I actually started college with the goal of becoming a high school history teacher. Even though those plans changed really quickly, teaching and communicating have always been passions of mine. That being said, I would probably start a microbrewery with my wife that made great IPAs and tater tots.

Can you share one piece of career-related advice or wisdom with other early career scientists?
I love this job and it is ultimately very rewarding, but it can be difficult, overwhelming, and potentially even lonely at times. That is particularly true when you are just starting out and trying to find your voice. Surround yourself with colleagues and mentors that can provide support and guidance. And remember to willingly offer that support to others! You don’t need to go through it alone just to prove your ‘independence’. This is just as true for graduate students as it is seasoned PIs.

 

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Emerging Investigator Series – Chris Baker

We are delighted to introduce our first Analytical Methods Emerging Investigator, Chris Baker!

Dr Christopher A. Baker earned his B.S. in Chemistry from Wayne State University in 2007, and his Ph.D. in Analytical Chemistry from Florida State University in 2012. He was a postdoctoral associate at The University of Arizona (2012-2014), and Sandia National Laboratories (2014-2015). Currently, he is an assistant professor in the Department of Chemistry at The University of Tennessee, Knoxville. The Baker Bioanalysis Lab at UTK specializes in separation science and biomimetic sensor technologies. They are developing new micro- and nanotechnologies to help understand cellular signaling processes involved in neuroendocrine disorders and cancer.

 

Read Chris’s Emerging Investigator series paper “Characterization of low adsorption filter membranes for electrophoresis and electrokinetic sample manipulations in microfluidic paper-based analytical devices” and find out more about him in the interview below:

 

 

Your recent Emerging Investigator Series paper focuses on the efficacy of zonal electrophoresis in microfluidic paper-based analytical devices. How has your research evolved from your first article to this most recent article?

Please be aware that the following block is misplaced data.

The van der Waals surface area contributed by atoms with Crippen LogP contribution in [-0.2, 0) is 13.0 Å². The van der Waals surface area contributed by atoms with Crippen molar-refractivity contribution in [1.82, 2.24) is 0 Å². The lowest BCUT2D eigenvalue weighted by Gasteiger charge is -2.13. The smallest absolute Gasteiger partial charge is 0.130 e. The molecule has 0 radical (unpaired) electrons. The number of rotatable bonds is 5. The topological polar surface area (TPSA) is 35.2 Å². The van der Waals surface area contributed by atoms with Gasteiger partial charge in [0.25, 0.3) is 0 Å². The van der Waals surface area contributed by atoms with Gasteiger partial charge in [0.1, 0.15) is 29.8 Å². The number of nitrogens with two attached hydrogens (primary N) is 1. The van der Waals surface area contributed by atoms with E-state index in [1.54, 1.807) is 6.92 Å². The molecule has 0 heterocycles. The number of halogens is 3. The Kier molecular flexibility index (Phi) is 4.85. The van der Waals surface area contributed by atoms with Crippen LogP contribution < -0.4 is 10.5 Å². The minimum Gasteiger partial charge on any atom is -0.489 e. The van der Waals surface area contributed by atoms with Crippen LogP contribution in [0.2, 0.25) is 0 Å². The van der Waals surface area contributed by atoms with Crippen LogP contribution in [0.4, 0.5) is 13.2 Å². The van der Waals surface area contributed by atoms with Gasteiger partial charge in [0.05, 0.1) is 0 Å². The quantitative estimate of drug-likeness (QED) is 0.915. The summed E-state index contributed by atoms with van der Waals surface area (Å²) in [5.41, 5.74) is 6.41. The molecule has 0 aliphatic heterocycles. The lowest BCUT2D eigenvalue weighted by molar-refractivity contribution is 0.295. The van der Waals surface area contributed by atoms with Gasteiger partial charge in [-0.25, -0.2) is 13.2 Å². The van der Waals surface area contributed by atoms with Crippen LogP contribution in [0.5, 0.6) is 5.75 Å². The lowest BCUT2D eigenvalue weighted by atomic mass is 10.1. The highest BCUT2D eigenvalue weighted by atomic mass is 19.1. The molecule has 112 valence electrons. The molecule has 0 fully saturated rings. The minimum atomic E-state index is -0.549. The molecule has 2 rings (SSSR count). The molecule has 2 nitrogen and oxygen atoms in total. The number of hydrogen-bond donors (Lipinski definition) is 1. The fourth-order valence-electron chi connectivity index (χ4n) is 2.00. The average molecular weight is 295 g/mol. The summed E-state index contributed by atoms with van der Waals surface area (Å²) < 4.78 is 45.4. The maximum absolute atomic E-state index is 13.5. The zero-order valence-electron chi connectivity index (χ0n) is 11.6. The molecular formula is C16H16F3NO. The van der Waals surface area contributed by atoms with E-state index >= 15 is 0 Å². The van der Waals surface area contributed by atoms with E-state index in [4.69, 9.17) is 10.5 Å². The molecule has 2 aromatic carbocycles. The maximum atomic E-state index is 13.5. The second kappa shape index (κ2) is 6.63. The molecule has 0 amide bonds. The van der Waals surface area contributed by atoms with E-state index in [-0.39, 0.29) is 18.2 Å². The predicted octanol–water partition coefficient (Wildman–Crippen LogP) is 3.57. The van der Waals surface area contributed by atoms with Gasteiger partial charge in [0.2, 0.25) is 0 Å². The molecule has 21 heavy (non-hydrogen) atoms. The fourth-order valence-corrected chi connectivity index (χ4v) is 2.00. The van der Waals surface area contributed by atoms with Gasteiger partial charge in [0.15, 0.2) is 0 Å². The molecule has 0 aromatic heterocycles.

The majority of my research, going back to the start of my training, has focused on microfluidic instrumentation and separation science, and these are still two core themes of the research program we’re building at UTK. As a grad student, I used to think a lot about how to use microfabrication to produce complex devices for intricate fluid manipulations. My first paper described an electrophoresis device with integrated electrokinetic fraction collection, which was a gnarly-looking microfluidic chip that operated via a jumble of high voltage wires. In this latest article, we’re thinking about ways to make microfluidic instrumentation more widely accessible, which in our lab means reducing materials costs and utilizing fabrication techniques that are affordable and widely available. The devices we describe in the current article are much simpler in capability, offering just the basic functions of sample injection and electrophoretic separation, but the trade-off comes in how simple and affordable they are to produce. In my early work we used photolithography to produce devices that cost on the order of $50 per device. The electrophoresis devices in the current article can be produced using a pair of scissors, and each one costs substantially less than $1.

What aspect of your work are you most excited about at the moment?
I think that microfluidics will play a significant role in the move towards personalized medicine. As we continue to develop tools and techniques that lower the cost barriers and increase access to microfluidic technologies, I’m hopeful that we’ll be helping to accelerating the transition to personalized and, perhaps more importantly, affordable and accessible healthcare.
I have a really talented team of dedicated students, and they’re working on a lot more than just making microfluidics more cost effective and accessible. Much of our work focuses on addressing challenging questions in neuroendocrinology by developing new technologies for bioanalysis. I’m really excited that on our way to developing these new technologies, we’re finding powerful intersections between new bioanalytical capabilities and affordable, accessible technologies.

In your opinion, what are the key design considerations for developing effective microfluidic paper-based analytical devices?